Disturbing Photographs Reveal What America Looked Like Before The EPA


Robin Andrews

Science & Policy Writer


A strip mining rig featuring billowing plumes of soot, pictured here in 1973. EPA/Documerica/US National Archives

You wouldn’t believe it these days, but the mission of the Environmental Protection Agency (EPA) is to protect both human health and the environment – and ever since it was inaugurated by President Richard Nixon back in 1970, it’s done its best to do just that.

Under the guise of federal overreach and economic harm, the EPA’s new administrator has done all he can to undo these protections. While these claims have been repeatedly debunked, and while it’s clear that the Trump administration is perusing an ideological agenda – not a scientific one – sometimes a picture is worth a thousand words.


Fortunately, back in the early days of the EPA, the powers that be commissioned a photographic project that aimed to document the environmental destruction that could be seen all across the US. The point at the time was to illustrate how essential the core mission of the EPA was – and considering what’s happening today, this message has never been more relevant.

We’ve picked 10 of the most striking photographs that have been digitized by the US National Archives. Hopefully, they remain a reminder of the past, not a vision of things to come under Scott Pruitt’s EPA.

1 – The George Washington Bridge, seen here in heavy smog (May 1973)

The EPA’s Clean Air Act, which first came about during the earliest days of the EPA, has helped to tackle smog, as well as air pollution, ozone layer destruction, acid rain, and toxic particulate emissions.


2 – Burning discarded automobile batteries (May 1972)


The pollutants released by this outdated practice created toxic plumes that can directly be linked to the premature deaths of those living nearby, through cardiovascular or respiratory conditions.

3 – Undrinkable water caused by coal mining (October 1973)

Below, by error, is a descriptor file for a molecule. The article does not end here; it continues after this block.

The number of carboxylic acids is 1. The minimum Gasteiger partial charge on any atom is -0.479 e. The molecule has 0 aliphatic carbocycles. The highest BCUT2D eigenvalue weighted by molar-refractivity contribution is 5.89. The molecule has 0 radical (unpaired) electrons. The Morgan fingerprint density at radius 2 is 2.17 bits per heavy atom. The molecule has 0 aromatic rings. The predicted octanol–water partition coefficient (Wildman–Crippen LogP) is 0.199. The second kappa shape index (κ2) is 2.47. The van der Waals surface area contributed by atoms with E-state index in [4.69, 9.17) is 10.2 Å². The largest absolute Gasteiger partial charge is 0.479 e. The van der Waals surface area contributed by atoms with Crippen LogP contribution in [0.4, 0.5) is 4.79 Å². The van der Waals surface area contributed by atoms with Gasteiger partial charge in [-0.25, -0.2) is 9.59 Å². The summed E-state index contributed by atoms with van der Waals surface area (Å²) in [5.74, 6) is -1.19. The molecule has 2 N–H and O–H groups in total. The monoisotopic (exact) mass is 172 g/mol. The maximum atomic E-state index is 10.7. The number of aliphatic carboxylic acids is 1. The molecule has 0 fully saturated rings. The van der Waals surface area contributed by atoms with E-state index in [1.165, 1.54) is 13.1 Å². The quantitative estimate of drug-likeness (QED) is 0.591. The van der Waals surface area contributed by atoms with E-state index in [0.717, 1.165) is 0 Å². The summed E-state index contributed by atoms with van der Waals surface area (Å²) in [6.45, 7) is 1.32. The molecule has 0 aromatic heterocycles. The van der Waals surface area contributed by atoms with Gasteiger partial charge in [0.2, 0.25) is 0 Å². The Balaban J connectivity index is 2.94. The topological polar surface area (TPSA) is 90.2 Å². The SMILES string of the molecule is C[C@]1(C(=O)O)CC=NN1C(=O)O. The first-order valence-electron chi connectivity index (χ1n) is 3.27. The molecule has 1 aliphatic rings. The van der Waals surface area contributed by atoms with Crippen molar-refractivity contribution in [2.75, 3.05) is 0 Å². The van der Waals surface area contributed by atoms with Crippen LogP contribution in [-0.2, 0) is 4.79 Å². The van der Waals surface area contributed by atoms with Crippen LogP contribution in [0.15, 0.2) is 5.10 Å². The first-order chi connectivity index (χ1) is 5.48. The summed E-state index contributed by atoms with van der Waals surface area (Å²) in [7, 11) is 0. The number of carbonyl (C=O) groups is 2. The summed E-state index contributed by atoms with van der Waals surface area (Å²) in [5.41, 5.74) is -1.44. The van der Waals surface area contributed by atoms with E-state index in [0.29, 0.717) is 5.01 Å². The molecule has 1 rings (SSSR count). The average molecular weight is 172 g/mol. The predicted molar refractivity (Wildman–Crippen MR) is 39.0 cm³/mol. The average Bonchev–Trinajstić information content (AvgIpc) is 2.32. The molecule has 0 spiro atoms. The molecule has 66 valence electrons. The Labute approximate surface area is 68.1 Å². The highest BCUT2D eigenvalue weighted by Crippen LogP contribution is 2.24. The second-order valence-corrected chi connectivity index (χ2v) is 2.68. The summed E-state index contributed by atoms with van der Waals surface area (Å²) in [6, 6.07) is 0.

One of the EPA’s primary objectives is to ensure that every American has access to clean drinking water, but as the crisis in Flint reveals, it's still a long way from achieving this. The Waters of the United States (WOTUS) rule, which has long ensured that plenty of major waterways get protected, has recently been attacked by Pruitt’s EPA, which seeks to get rid of it.


4 – The Atlas Chemical Company spreads smoke across pasture land (June 1972)


This type of proximity can still be seen today, but far stricter pollution limits are now in place. 

5 – Illegal dumping off the New Jersey Turnpike, across from Manhattan (March 1973)

Such behavior is prosecuted much more harshly today, largely thanks to the EPA’s efforts.


6 – The Georgetown Gap, where raw sewage flowed straight into the Potomac (April 1973)

This type of sewage dumping method is no longer permitted, as you might hope.

7 – Children play near a smokestack (August 1972)


The now-illegal levels of arsenic and lead in these smokestacks almost certainly would have cut the lives of those in this picture short by several years.


8 – Trash builds up on the shore of Baltimore Harbor (January 1973)

Again, such sights are rare these days across much of the US thanks to the work of the EPA.

9 – The Clark Avenue Bridge in Cleveland (July 1973)

The area was once largely obscured by smog coming from the nearby heavy industry.


10 – Fight For Your World (June 1972)


Schoolchildren at Fort Smith being taught that awareness of environmental destruction alone won’t help; action is necessary to affect change.

If you'd like to see more of these remarkable images, click here.

Remember, this is the world you could see yet again with the way things are going. Almost all of the key nominations for the EPA today have been people with strong ties to the petrochemical or fossil fuel industries, and this emotional exchange during a recent confirmation hearing between a Senator and one such nominee represents nothing less than a battle for America's future.


All photographs: US National Archives


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